Tulsidas was born Rama Bhola in the mid-sixteenth century, during the reign of Humayun, in a place called Rajpur in India. It is assumed that he was born under an unlucky star, because he was abandoned immediately after birth. Adopted by a wandering sadhu, or ascetic, he roamed the width and breadth of India, visiting many holy places - a story in part supported by passages in his poems. The sadhu renamed him Tulsidas, servant of the sacred tulsi plant, which was used in a ceremony of purification of the infant.
It was from his guru, Narahari Das that he first learnt the story of Ramayana, but since it was in Sanskrit, the language of the Brahmin classes, he only grasped the story after many recitations. The beauty of the sacred epic made him determined to write it in the vernacular for his own benefit and for that of others in his position.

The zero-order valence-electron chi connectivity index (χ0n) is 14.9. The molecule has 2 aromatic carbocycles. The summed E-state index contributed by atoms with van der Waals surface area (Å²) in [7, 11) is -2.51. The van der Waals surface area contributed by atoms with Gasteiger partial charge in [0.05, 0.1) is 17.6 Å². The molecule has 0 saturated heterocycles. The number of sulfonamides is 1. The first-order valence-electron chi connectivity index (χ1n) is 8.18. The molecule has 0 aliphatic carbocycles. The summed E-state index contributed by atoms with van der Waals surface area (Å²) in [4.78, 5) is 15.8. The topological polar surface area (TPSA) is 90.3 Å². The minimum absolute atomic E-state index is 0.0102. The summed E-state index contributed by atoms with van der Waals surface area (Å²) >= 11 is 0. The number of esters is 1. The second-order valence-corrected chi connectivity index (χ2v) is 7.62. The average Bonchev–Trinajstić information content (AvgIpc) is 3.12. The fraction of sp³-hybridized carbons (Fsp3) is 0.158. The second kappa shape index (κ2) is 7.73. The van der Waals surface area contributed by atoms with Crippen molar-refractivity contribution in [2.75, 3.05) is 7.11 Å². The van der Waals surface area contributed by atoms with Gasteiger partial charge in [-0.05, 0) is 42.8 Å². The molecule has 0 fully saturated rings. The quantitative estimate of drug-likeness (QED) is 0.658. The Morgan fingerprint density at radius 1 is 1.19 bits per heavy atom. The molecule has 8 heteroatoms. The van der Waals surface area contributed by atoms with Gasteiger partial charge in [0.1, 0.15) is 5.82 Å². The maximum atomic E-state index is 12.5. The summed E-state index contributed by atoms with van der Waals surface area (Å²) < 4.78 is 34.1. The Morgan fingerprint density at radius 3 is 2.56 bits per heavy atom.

Tulsidas married early, a girl named Ratnavali, by whom he had a son named Taraka, who died at an early age. So lost was he in the devotion of his wife, that for a brief while he deserted his God, Rama. He was recalled firmly back to his path by his wife who reproached him for showing more affection to her than to his Lord. Struck with remorse, Tulsi left her and took to an ascetic life.
With his base as Ayodhya, he visited d ...